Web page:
Since the end of the Cold War, China has become both a major purchaser of advanced conventional weapons from Russia and a regular seller of several billion dollars worth of less sophisticated military systems to other developing countries. Chinese defence companies negotiated US$3.8 billion worth of arms transfer agreements in 2007.
According to the SIPRI Arms Transfer Database, the PRC supplied weapons and military equipment to Bangladesh, Cambodia, Ghana, Iran, Namibia, Nepal, Nigeria, Pakistan, Sri Lanka, Sudan, Thailand, Turkey, Venezuela, and Zambia.
The signing of a 2007 deal under which Pakistan will purchase J-17 fighter aircraft represents the most important sale for Beijing in recent years. Most of Beijing’s other defense transactions, however, involve sales of small arms and light weapons rather than the advanced conventional weapons systems sold by American, European, and Russian firms.
The Middle East remains China’s largest arms market in terms of value. China has meanwhile also become the second-largest supplier of conventional weapons to sub-Saharan Africa.
“Although such exports probably do not yield much revenue in the context of China’s overall foreign commerce, PRC policymakers probably consider them useful means for currying favour and access to certain countries possessing untapped energy reserves and other raw materials,” Weitz says.
“In this sense, China’s arms sales result in a variety of “win-win” situations. Selling major weapons generates foreign currency that helps pay for China’s national resource imports from Africa. Supplying uniforms and small arms for free or at reduced price garners good will at low cost. In addition, any form of arms transfers to friendly governments has the added benefit of fortifying its leaders against military coups, popular uprisings, and foreign adversaries.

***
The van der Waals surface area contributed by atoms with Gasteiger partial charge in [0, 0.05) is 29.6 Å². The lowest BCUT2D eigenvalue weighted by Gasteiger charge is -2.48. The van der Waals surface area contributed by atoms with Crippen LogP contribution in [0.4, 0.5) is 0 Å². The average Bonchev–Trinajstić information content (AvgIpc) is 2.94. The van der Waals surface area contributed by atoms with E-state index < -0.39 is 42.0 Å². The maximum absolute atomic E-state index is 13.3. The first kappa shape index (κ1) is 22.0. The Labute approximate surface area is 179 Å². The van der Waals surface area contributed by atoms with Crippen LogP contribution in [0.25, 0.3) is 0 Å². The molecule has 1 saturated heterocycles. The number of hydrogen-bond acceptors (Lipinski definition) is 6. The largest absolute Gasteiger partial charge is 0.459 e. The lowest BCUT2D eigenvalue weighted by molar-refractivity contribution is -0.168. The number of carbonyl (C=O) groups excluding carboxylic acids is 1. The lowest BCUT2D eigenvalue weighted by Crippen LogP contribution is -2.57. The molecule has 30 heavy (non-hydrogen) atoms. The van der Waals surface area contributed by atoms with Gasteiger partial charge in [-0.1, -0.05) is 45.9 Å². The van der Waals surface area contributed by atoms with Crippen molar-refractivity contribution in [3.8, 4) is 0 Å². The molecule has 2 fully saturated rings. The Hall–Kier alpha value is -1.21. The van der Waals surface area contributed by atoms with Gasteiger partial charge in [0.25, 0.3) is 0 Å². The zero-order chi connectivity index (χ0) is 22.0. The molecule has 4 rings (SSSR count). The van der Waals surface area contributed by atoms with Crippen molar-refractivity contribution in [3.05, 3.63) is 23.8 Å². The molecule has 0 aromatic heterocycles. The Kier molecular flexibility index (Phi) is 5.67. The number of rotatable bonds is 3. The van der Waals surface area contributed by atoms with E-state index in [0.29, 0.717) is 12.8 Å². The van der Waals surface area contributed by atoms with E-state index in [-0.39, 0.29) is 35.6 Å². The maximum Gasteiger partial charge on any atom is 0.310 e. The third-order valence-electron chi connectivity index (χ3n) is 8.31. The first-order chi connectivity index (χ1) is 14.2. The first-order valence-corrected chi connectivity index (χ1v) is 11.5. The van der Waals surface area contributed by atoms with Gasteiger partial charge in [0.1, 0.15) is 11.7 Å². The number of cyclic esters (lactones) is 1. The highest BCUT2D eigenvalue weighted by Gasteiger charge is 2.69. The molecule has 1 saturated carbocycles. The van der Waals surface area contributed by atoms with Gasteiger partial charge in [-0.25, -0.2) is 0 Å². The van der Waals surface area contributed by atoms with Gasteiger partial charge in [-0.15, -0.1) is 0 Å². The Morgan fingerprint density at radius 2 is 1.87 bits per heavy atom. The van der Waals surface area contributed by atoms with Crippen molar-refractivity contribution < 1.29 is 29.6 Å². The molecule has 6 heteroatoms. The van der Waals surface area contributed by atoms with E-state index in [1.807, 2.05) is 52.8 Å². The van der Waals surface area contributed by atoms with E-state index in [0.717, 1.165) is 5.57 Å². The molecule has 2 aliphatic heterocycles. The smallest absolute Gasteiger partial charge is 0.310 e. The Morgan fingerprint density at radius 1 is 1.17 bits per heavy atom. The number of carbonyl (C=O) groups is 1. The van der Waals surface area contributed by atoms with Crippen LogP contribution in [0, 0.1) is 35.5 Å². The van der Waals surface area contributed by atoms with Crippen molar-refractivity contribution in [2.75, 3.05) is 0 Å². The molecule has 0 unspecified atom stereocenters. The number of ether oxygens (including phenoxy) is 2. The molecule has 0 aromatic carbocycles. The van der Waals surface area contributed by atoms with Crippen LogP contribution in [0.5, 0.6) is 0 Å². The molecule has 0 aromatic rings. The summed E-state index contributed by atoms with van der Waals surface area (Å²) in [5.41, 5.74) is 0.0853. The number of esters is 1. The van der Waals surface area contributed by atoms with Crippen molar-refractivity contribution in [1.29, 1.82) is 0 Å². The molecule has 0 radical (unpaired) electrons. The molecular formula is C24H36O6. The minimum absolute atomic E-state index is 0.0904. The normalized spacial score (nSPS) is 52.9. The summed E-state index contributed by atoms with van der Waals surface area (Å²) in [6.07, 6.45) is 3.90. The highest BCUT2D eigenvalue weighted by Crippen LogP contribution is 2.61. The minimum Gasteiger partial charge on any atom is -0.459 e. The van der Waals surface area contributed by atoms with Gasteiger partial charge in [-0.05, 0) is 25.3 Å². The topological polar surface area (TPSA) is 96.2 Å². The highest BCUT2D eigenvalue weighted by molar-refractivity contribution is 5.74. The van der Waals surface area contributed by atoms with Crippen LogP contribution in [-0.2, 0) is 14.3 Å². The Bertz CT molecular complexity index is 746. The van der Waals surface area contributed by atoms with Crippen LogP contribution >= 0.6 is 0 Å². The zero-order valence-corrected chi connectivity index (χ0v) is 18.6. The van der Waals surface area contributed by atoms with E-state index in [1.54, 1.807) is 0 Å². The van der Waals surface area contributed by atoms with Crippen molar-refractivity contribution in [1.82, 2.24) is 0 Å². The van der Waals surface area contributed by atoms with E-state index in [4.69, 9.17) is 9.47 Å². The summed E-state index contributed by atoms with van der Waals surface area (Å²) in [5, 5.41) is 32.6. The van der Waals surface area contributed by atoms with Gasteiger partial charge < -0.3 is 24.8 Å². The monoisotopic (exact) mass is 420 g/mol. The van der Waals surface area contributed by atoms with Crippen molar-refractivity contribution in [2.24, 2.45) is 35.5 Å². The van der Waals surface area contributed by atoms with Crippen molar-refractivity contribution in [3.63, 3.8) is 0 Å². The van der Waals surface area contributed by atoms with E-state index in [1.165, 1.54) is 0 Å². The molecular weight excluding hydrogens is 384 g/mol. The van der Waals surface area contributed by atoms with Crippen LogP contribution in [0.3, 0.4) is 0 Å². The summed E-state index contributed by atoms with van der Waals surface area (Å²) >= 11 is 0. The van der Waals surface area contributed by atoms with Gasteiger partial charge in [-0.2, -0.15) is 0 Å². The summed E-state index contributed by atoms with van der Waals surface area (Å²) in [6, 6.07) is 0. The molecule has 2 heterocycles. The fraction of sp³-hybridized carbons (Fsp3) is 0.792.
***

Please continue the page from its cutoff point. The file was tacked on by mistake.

“In coming years, China could become Africa’s leading arms supplier, as PRC leaders continue to cultivate defence ties with their African counterparts. Even with the end of Cold War subsidies, moreover, China typically charges less for its weapons than do competing Western and Russian defence companies. In addition, China’s ongoing military modernisation should result in the People’s Liberation Army discarding large numbers of older weapons. Although incompatible with China’s plans to wage high-tech information warfare against potential regional adversaries, these earlier models could still prove quite deadly in Africa’s myriad regional and internal conflicts.
“The Chinese government insists that its rigorous arms export principles conform to international law and U.N. Security Council resolutions. These standards include selling only defensive weapons that do not destabilize regional force balances or violate international weapons bans adopted by the Security Council. Chinese officials also maintain that, consistent with Beijing’s policy of non-interference in matters of state sovereignty, the PRC only provides arms to sovereign countries — as opposed to non-state actors such as terrorist groups,” he adds.
“Even so, some of China’s recent conventional arms sales have embarrassed the Chinese government, caused tensions with other countries, or both. In June 2008, for instance, Beijing suffered a mortifying incident when dock workers in South Africa and other African countries refused to unload a delivery of ammunition, small arms, and light weapons from a Chinese ship intended for the Zimbabwean government. The electoral tensions in that country clearly suggested that the government of President Robert Mugabe was likely to use these Chinese-manufactured weapons to repress his domestic opponents. Though the ship eventually returned to China, the PRC continues to deliver arms to the Mugabe regime despite its pariah status.”